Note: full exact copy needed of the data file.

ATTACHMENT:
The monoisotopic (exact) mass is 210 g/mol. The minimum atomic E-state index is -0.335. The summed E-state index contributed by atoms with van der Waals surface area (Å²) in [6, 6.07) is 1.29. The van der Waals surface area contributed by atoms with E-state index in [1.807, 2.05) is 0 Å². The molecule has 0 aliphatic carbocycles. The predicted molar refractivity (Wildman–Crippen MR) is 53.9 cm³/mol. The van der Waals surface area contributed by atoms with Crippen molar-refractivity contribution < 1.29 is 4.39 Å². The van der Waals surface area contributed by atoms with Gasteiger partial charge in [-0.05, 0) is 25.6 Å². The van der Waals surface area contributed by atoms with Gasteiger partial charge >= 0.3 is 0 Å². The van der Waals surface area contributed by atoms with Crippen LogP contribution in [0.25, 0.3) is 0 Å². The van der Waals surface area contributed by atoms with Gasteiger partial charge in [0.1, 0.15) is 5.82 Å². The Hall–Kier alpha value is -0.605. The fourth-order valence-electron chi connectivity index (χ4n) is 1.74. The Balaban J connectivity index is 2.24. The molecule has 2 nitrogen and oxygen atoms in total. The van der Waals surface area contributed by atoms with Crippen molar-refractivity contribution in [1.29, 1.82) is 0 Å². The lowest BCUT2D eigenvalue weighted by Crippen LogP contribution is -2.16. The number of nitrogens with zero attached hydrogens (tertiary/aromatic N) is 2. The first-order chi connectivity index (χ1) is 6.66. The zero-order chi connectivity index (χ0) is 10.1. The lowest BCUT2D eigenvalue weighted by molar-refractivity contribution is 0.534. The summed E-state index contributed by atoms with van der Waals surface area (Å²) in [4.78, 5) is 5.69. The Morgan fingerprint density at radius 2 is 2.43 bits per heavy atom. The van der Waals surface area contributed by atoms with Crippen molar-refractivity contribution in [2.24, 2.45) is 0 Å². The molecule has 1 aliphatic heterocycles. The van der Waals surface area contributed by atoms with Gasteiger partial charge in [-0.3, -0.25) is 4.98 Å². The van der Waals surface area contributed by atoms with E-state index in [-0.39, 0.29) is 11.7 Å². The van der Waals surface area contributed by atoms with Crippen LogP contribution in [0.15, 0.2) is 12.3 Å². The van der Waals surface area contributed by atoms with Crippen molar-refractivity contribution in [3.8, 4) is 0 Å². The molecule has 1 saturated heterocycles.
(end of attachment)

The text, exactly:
The monoisotopic (exact) mass is 210 g/mol. The minimum atomic E-state index is -0.335. The summed E-state index contributed by atoms with van der Waals surface area (Å²) in [6, 6.07) is 1.29. The van der Waals surface area contributed by atoms with E-state index in [1.807, 2.05) is 0 Å². The molecule has 0 aliphatic carbocycles. The predicted molar refractivity (Wildman–Crippen MR) is 53.9 cm³/mol. The van der Waals surface area contributed by atoms with Crippen molar-refractivity contribution < 1.29 is 4.39 Å². The van der Waals surface area contributed by atoms with Gasteiger partial charge in [-0.05, 0) is 25.6 Å². The van der Waals surface area contributed by atoms with Gasteiger partial charge >= 0.3 is 0 Å². The van der Waals surface area contributed by atoms with Crippen LogP contribution in [0.25, 0.3) is 0 Å². The van der Waals surface area contributed by atoms with Gasteiger partial charge in [0.1, 0.15) is 5.82 Å². The Hall–Kier alpha value is -0.605. The fourth-order valence-electron chi connectivity index (χ4n) is 1.74. The Balaban J connectivity index is 2.24. The molecule has 2 nitrogen and oxygen atoms in total. The van der Waals surface area contributed by atoms with Crippen molar-refractivity contribution in [1.29, 1.82) is 0 Å². The lowest BCUT2D eigenvalue weighted by Crippen LogP contribution is -2.16. The number of nitrogens with zero attached hydrogens (tertiary/aromatic N) is 2. The first-order chi connectivity index (χ1) is 6.66. The zero-order chi connectivity index (χ0) is 10.1. The lowest BCUT2D eigenvalue weighted by molar-refractivity contribution is 0.534. The summed E-state index contributed by atoms with van der Waals surface area (Å²) in [4.78, 5) is 5.69. The Morgan fingerprint density at radius 2 is 2.43 bits per heavy atom. The van der Waals surface area contributed by atoms with Crippen molar-refractivity contribution in [2.24, 2.45) is 0 Å². The molecule has 1 aliphatic heterocycles. The van der Waals surface area contributed by atoms with Gasteiger partial charge in [-0.3, -0.25) is 4.98 Å². The van der Waals surface area contributed by atoms with E-state index in [-0.39, 0.29) is 11.7 Å². The van der Waals surface area contributed by atoms with Crippen LogP contribution in [0.15, 0.2) is 12.3 Å². The van der Waals surface area contributed by atoms with Crippen molar-refractivity contribution in [3.8, 4) is 0 Å². The molecule has 1 saturated heterocycles.